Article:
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Korte-Moore not concerned with being top-ranked prospect at CFL combine

UBC Thunderbirds' Lake Korte-Moore is shown during a Canada West football game against the Manitoba Bisons in Vancouver on October 23, 2021. At six foot five and 262 pounds, Korte-Moore definitely stands out in a crowd. So it's no surprise the University of British Columbia defensive lineman is the centre of attention at the CFL combine in Edmonton. THE CANADIAN PRESS/HO - UBC Athletics, Bob Frid **MANDATORY CREDIT**

At six foot five and 262 pounds, Lake Korte-Moore definitely stands out in a crowd.

So it's no surprise the University of British Columbia defensive lineman is the centre of attention at the CFL combine in Edmonton. But Korte-Moore entered the individual testing Thursday with the added burden of being the top-ranked player in the field of 67 Canadians auditioning before league officials.

"I feel like maybe a few years ago it would've hit me hard," Korte-Moore said. "But there's one thing I've learned in my life and that's there's nothing you can do about the past.

"It's all about looking and moving forward. If something goes bad, I'm just going to work my butt off to do much better and show my abilities. If teams like what they see, then they do. I'm just going to be myself and play how I can."

The Ottawa native registered 48 tackles (26 solo, 12.5 for loss), six sacks and a forced fumble in 10 games last season. He was a Canada West all-star and the top U Sports player (No. 10) on CFL scouting bureau's winter list of the top-20 prospects for the May 2 draft.

The nine players ahead of him — all in the NCAA ranks — aren't in Edmonton.

"I was very thankful to see that ranking and that other coaches and GMs thought of me so highly," Korte-Moore said. "But I didn't take it and then go running around saying, 'Oh, I'm the top U Sports player,' I took it and realized I still had a lot of work to do.

"There are nine guys ahead of me who played Division 1 football … obviously I played at a U Sports school but I feel like there's a lot of talent up here and I'm capable of doing what they did. I'm going to work, no matter what, to show that and be the best version of myself."

Vince Magri, the Toronto Argonauts assistant GM, said there's plenty to like about Korte-Moore.

"The first thing that definitely jumps out at you, obviously, is his size," Magri said. "He's already got a pro-type CFL body but not just that, there's the physicality he plays with (and) he's got a high motor.

"Those traits alone should allow him to be competitive in the CFL early and if you're competitive early, that's going to keep you on the roster and keep your developmental curve going while you continue to bloom and blossom. We think he's going to have a bright future in this league."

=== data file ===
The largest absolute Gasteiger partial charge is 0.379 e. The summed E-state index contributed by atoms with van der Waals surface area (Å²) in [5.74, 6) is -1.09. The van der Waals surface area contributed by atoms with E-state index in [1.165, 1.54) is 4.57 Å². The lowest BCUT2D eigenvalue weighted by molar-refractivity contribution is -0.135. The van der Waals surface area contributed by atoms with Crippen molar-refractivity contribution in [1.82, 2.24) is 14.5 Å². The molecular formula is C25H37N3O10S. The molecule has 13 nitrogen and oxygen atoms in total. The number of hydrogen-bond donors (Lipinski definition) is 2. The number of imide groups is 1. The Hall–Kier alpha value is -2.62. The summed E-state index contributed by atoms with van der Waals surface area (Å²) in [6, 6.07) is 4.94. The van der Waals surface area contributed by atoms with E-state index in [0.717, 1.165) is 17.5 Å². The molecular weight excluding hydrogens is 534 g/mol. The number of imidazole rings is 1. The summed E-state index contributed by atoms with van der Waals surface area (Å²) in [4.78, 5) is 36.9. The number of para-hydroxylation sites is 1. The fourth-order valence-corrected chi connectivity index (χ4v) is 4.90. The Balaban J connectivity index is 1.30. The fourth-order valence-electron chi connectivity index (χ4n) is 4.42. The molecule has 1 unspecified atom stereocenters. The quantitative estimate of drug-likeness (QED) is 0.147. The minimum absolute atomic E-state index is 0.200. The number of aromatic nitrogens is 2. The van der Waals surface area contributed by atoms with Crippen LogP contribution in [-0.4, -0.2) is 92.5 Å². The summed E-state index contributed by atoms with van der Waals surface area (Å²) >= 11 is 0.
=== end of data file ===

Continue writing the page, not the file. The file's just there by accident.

Korte-Moore appeared in 34 career games at UBC, registering 110 tackles (63 solo. 23 for a loss) with 10 sacks, two interceptions and three forced fumbles.

On Friday, Korte-Moore and the other prospects will participate in the first of three straight practice days. It's a revamped format for the event, which was formerly held over three days and featured just one day of on-field competition.

CFL coaches will lead positional groups during the practices and also install offences and defences.

The extra practices can both be a boon and a curse. While there will be more opportunities to shine, there'll also be plenty of chances for prospects to struggle.

Korte-Moore is taking a philosophical approach, though. He says the additional workouts give prospects ample chances to rebound from bad sessions as well as to string together solid efforts and show the pro scouts consistency.

"(CFL officials) also have the film on me and can see what I've done during the season," Korte-Moore said. "This is just another step that we prospects have to go through … it's kind of the next step in the process of the (job) interview."

There's no doubt in Korte-Moore's mind his time at UBC under head coach Blake Nill and his staff has prepared him well for pro football. Korte-Moore said the instruction and guidance he received from defensive co-ordinator Pat Tracey and defensive-line coach Shomari Williams (first player taken in '10 CFL draft) was invaluable, as well were the lessons he learned from current McMaster head coach Stefan Ptasek, who served as the Thunderbirds' offensive co-ordinator in 2018.

"Coach Nill just has the pedigree of being that amazing coach in U Sports but he surrounds himself with so many amazing coaches and has helped build kids into men," Korte-Moore said. "He's really shaped me into the man I am, on and off the field but I'd definitely say he has shaped our team to be a lot of amazing men as well as amazing football players."

As for the CFL draft, Korte-Moore doesn't really have a particular team he'd like to join. More important is the opportunity to play football professionally.

"All I want is a program or team that wants me and will give me that chance," he said. "I've been working my whole life for this,

"Since I first put on the pads, I've tried to learn something new every day."

This report by The Canadian Press was first published March 23, 2023.

Dan Ralph, The Canadian Press

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